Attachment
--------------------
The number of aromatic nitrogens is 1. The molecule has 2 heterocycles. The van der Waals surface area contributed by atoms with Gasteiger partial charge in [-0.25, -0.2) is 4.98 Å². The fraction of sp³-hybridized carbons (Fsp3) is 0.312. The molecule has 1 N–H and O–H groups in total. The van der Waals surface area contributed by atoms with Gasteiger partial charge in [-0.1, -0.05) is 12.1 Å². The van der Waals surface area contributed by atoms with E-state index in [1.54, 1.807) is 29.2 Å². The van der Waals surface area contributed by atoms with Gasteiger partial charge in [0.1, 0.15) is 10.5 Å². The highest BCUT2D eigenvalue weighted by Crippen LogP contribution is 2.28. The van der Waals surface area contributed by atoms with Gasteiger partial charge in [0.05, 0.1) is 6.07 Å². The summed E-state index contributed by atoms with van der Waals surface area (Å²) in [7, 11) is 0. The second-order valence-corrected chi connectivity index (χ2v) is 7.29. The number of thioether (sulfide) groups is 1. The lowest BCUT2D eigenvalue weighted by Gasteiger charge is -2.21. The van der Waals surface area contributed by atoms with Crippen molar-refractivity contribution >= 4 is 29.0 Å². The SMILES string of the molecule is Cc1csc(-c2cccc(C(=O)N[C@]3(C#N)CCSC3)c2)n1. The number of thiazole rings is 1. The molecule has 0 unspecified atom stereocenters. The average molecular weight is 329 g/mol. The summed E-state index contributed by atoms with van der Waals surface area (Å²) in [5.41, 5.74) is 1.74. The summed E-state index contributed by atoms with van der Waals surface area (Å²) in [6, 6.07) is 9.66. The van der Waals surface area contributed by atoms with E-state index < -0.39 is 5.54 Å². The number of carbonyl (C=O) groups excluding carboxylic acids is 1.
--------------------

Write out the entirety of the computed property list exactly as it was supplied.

The number of aromatic nitrogens is 1. The molecule has 2 heterocycles. The van der Waals surface area contributed by atoms with Gasteiger partial charge in [-0.25, -0.2) is 4.98 Å². The fraction of sp³-hybridized carbons (Fsp3) is 0.312. The molecule has 1 N–H and O–H groups in total. The van der Waals surface area contributed by atoms with Gasteiger partial charge in [-0.1, -0.05) is 12.1 Å². The van der Waals surface area contributed by atoms with E-state index in [1.54, 1.807) is 29.2 Å². The van der Waals surface area contributed by atoms with Gasteiger partial charge in [0.1, 0.15) is 10.5 Å². The highest BCUT2D eigenvalue weighted by Crippen LogP contribution is 2.28. The van der Waals surface area contributed by atoms with Gasteiger partial charge in [0.05, 0.1) is 6.07 Å². The summed E-state index contributed by atoms with van der Waals surface area (Å²) in [7, 11) is 0. The second-order valence-corrected chi connectivity index (χ2v) is 7.29. The number of thioether (sulfide) groups is 1. The lowest BCUT2D eigenvalue weighted by Gasteiger charge is -2.21. The van der Waals surface area contributed by atoms with Crippen molar-refractivity contribution >= 4 is 29.0 Å². The SMILES string of the molecule is Cc1csc(-c2cccc(C(=O)N[C@]3(C#N)CCSC3)c2)n1. The number of thiazole rings is 1. The molecule has 0 unspecified atom stereocenters. The average molecular weight is 329 g/mol. The summed E-state index contributed by atoms with van der Waals surface area (Å²) in [5.41, 5.74) is 1.74. The summed E-state index contributed by atoms with van der Waals surface area (Å²) in [6, 6.07) is 9.66. The van der Waals surface area contributed by atoms with E-state index < -0.39 is 5.54 Å². The number of carbonyl (C=O) groups excluding carboxylic acids is 1.